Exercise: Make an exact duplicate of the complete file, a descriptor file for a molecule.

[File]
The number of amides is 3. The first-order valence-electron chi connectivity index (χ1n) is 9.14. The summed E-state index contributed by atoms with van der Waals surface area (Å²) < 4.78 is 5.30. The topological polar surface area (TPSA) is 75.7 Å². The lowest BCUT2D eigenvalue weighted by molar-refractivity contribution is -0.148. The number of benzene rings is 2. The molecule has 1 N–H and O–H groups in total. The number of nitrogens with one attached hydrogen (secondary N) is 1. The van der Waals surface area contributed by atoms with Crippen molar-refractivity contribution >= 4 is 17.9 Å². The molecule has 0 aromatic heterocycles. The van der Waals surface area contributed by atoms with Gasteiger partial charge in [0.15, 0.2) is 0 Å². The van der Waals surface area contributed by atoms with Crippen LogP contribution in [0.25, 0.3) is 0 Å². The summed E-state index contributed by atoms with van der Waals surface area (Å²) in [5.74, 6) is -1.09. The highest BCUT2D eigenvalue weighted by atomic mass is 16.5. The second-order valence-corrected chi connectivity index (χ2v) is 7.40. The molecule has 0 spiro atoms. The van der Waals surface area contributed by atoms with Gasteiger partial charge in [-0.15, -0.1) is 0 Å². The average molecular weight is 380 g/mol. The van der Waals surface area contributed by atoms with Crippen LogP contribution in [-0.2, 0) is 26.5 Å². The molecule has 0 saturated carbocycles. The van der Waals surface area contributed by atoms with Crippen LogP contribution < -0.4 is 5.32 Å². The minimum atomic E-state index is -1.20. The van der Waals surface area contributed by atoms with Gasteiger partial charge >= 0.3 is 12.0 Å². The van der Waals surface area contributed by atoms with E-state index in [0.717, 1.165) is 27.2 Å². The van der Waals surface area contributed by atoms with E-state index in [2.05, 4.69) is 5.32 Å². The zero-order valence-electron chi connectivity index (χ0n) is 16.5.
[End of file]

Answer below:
The number of amides is 3. The first-order valence-electron chi connectivity index (χ1n) is 9.14. The summed E-state index contributed by atoms with van der Waals surface area (Å²) < 4.78 is 5.30. The topological polar surface area (TPSA) is 75.7 Å². The lowest BCUT2D eigenvalue weighted by molar-refractivity contribution is -0.148. The number of benzene rings is 2. The molecule has 1 N–H and O–H groups in total. The number of nitrogens with one attached hydrogen (secondary N) is 1. The van der Waals surface area contributed by atoms with Crippen molar-refractivity contribution >= 4 is 17.9 Å². The molecule has 0 aromatic heterocycles. The van der Waals surface area contributed by atoms with Gasteiger partial charge in [0.15, 0.2) is 0 Å². The van der Waals surface area contributed by atoms with Crippen LogP contribution in [0.25, 0.3) is 0 Å². The summed E-state index contributed by atoms with van der Waals surface area (Å²) in [5.74, 6) is -1.09. The highest BCUT2D eigenvalue weighted by atomic mass is 16.5. The second-order valence-corrected chi connectivity index (χ2v) is 7.40. The molecule has 0 spiro atoms. The van der Waals surface area contributed by atoms with Gasteiger partial charge in [-0.15, -0.1) is 0 Å². The average molecular weight is 380 g/mol. The van der Waals surface area contributed by atoms with Crippen LogP contribution in [-0.2, 0) is 26.5 Å². The molecule has 0 saturated carbocycles. The van der Waals surface area contributed by atoms with Crippen LogP contribution < -0.4 is 5.32 Å². The minimum atomic E-state index is -1.20. The van der Waals surface area contributed by atoms with Gasteiger partial charge >= 0.3 is 12.0 Å². The van der Waals surface area contributed by atoms with E-state index in [0.717, 1.165) is 27.2 Å². The van der Waals surface area contributed by atoms with E-state index in [2.05, 4.69) is 5.32 Å². The zero-order valence-electron chi connectivity index (χ0n) is 16.5.